Pacemaker insertion is safe. However, like any surgical procedure, there is a small degree of risk: puncturing the lung or heart tissue, infection and bleeding around the wound site, and occasionally displacement of the pacemaker leads.

Intravascular ultrasound (IVUS) or intravascular echocardiography is a combination of echocardiography and a procedure called cardiac catheterization. IVUS uses sound waves to produce an image of the coronary arteries and to see their condition. The sound waves travel through a tube called a catheter. The catheter is threaded through an artery and into your heart. This test lets doctors look inside your blood vessels.

IVUS is rarely done alone or as a strictly diagnostic procedure. It is usually done at the same time that a percutaneous coronary intervention, such as angioplasty, is being performed.

How does it work?
IVUS uses high-frequency sound waves (also called ultrasound) that can provide a moving picture of the inside of the heart arteries. The pictures come from inside the heart rather than through the chest wall. The sound waves are sent with a device called a transducer. The transducer is attached to the end of a catheter, which is threaded through an artery and into your heart. The sound waves bounce off of the walls of the artery and return to the transducer as echoes. The echoes are converted into images on a television monitor to produce a picture of your coronary arteries.

A pressure wire is a device that can be used during coronary angiography to determine if a narrowing (stenosis) in one of your heart arteries (coronary arteries) requires further treatment. A pressure wire measures the pressure difference across a stenosis to determine if it reduces blood flow to the heart muscle.

During coronary angiography, a catheter is inserted into an artery in the groin or wrist using a sheath and a guide wire. A pressure wire is a special guide wire which has a small sensor at its tip which measures blood flow and blood pressure.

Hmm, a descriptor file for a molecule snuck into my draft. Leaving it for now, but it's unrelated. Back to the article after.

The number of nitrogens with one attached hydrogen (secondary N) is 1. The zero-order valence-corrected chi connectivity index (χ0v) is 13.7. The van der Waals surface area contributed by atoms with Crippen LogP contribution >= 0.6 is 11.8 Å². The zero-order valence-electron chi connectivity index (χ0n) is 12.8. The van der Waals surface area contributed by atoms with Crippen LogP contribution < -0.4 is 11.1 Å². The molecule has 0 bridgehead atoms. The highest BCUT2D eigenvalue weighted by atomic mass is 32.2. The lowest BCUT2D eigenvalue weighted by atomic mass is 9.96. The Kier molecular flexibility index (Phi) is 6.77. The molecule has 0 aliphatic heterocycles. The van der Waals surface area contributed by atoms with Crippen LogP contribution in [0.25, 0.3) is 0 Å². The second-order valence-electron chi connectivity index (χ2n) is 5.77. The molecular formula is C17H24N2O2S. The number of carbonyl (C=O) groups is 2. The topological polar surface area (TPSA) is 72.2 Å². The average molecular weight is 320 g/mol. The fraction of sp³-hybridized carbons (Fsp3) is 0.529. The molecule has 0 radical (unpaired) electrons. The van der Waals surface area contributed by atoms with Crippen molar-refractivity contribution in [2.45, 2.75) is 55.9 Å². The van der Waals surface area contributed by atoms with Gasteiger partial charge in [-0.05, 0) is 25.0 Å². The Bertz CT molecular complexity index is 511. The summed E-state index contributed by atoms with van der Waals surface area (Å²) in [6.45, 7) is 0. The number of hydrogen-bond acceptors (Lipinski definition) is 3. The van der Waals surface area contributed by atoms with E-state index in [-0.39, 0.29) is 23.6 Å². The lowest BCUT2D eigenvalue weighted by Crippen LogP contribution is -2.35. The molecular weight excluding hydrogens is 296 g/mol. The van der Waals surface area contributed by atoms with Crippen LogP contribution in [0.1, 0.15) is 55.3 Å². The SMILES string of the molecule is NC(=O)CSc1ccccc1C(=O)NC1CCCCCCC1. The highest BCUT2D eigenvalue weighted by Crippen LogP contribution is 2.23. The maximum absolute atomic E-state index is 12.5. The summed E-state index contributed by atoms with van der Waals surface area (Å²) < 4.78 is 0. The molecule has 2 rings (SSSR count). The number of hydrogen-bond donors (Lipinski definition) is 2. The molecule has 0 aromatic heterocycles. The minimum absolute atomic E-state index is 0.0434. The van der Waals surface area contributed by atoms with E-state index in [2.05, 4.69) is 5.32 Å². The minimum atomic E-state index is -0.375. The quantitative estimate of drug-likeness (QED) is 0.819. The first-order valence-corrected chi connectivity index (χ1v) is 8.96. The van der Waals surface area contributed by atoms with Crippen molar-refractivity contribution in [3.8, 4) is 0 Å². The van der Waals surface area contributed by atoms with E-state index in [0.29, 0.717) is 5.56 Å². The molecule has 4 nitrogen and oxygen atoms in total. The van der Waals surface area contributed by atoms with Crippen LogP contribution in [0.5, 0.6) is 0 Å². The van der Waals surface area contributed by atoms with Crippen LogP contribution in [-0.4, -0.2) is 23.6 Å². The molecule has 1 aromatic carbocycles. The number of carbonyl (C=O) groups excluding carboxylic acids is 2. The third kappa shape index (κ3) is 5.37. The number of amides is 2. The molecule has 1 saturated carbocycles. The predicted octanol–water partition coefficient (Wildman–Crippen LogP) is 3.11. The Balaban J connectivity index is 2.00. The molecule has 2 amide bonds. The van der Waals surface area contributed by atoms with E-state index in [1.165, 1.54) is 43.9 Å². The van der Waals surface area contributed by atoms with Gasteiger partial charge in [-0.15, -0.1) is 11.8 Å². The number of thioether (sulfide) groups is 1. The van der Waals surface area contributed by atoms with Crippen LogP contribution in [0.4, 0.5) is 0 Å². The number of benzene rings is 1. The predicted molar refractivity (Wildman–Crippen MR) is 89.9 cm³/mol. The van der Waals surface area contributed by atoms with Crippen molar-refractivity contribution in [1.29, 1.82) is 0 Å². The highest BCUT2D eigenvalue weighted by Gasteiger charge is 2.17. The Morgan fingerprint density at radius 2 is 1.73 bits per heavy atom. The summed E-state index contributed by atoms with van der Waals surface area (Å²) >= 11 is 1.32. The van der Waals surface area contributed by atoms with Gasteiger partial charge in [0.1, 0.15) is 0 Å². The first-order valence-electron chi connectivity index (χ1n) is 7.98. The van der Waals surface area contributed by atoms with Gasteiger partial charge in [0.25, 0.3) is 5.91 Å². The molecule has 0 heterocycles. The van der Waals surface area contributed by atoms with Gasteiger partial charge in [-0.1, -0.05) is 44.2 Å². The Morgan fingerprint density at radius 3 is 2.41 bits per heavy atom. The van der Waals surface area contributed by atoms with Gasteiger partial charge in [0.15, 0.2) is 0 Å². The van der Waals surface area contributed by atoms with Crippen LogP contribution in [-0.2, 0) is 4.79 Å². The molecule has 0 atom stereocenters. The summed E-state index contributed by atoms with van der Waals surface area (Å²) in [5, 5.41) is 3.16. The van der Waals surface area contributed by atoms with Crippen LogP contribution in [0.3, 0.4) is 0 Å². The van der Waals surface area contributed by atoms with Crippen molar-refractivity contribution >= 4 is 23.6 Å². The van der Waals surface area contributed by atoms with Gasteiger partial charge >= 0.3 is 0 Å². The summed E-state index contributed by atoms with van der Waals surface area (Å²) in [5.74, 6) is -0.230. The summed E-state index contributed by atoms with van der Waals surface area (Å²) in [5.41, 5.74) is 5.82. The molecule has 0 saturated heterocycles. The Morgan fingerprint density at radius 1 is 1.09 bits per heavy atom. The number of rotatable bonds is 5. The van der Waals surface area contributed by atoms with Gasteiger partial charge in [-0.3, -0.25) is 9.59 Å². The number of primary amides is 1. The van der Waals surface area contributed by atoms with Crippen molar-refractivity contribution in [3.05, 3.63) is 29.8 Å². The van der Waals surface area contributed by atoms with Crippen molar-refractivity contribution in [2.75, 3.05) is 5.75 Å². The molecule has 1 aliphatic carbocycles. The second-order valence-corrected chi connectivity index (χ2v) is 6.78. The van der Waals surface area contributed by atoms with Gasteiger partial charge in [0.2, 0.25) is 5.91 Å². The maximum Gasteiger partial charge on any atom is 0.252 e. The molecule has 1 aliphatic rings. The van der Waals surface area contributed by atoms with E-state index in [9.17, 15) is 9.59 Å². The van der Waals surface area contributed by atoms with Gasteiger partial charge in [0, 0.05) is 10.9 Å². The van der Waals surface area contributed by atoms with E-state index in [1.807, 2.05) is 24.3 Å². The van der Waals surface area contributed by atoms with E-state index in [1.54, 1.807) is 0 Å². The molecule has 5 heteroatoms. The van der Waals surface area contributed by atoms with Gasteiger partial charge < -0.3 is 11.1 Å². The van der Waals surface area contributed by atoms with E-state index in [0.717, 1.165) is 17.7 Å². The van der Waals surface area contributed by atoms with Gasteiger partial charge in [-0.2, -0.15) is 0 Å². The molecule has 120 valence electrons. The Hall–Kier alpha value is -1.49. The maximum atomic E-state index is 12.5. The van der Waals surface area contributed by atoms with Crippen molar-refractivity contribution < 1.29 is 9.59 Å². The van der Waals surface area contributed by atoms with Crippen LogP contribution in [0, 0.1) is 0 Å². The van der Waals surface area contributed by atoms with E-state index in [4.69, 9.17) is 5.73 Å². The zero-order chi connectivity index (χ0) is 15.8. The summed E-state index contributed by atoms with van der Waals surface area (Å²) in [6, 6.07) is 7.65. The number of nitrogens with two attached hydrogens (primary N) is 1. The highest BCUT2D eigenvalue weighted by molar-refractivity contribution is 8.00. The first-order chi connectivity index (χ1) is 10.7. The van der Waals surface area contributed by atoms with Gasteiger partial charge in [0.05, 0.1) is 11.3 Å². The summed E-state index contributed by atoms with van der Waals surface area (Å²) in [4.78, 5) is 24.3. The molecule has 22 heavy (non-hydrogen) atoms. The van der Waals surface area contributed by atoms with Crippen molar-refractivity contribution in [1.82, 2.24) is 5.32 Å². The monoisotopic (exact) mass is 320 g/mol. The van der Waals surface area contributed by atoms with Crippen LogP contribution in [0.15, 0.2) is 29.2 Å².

The doctor positions the pressure wire beyond the coronary artery stenosis. Pressures are then recorded across the artery. A drug (adenosine) may be given to ensure the readings obtained are as accurate as possible. This drug causes very short-lived symptoms of chest pain and shortness of breath, and is the same drug used for MPS scans and Stress CMRI scans.

The doctor can then decide if treating the narrowing with coronary angioplasty (balloons and stents) is suitable for the patient and what further treatment may be required.

Sometimes, when the furring up (“plaque”) in a heart artery is particularly hard, rotablation may be used.

After placing a heart catheter from the wrist or groin, under a local anaesthetic, a wire is placed through the narrowing in the heart artery. We then pass a tiny drill over the wire. This drill is coated with tiny fragments of diamond. It is powered by compressed air and when activated, spins at approximately 160,000 rpm. This drill is used to chip away at the plaque to gradually widen the narrowing. The fragments of plaque produced are so small that they are simply absorbed by the body’s immune system (reticuloendothelial system). Once complete, a balloon can be inserted and the angioplasty can proceed as normal.

Our patients are typically awake for the procedure, although we always offer simple sedation. Although the drill procedure is not painful, as with an angioplasty, you may feel some minor chest discomfort.

Discussion with Dr Scott is important to answer any questions that you may have. For information about any additional symptoms you may be suffering from that are not featured within the site, please contact us for more information.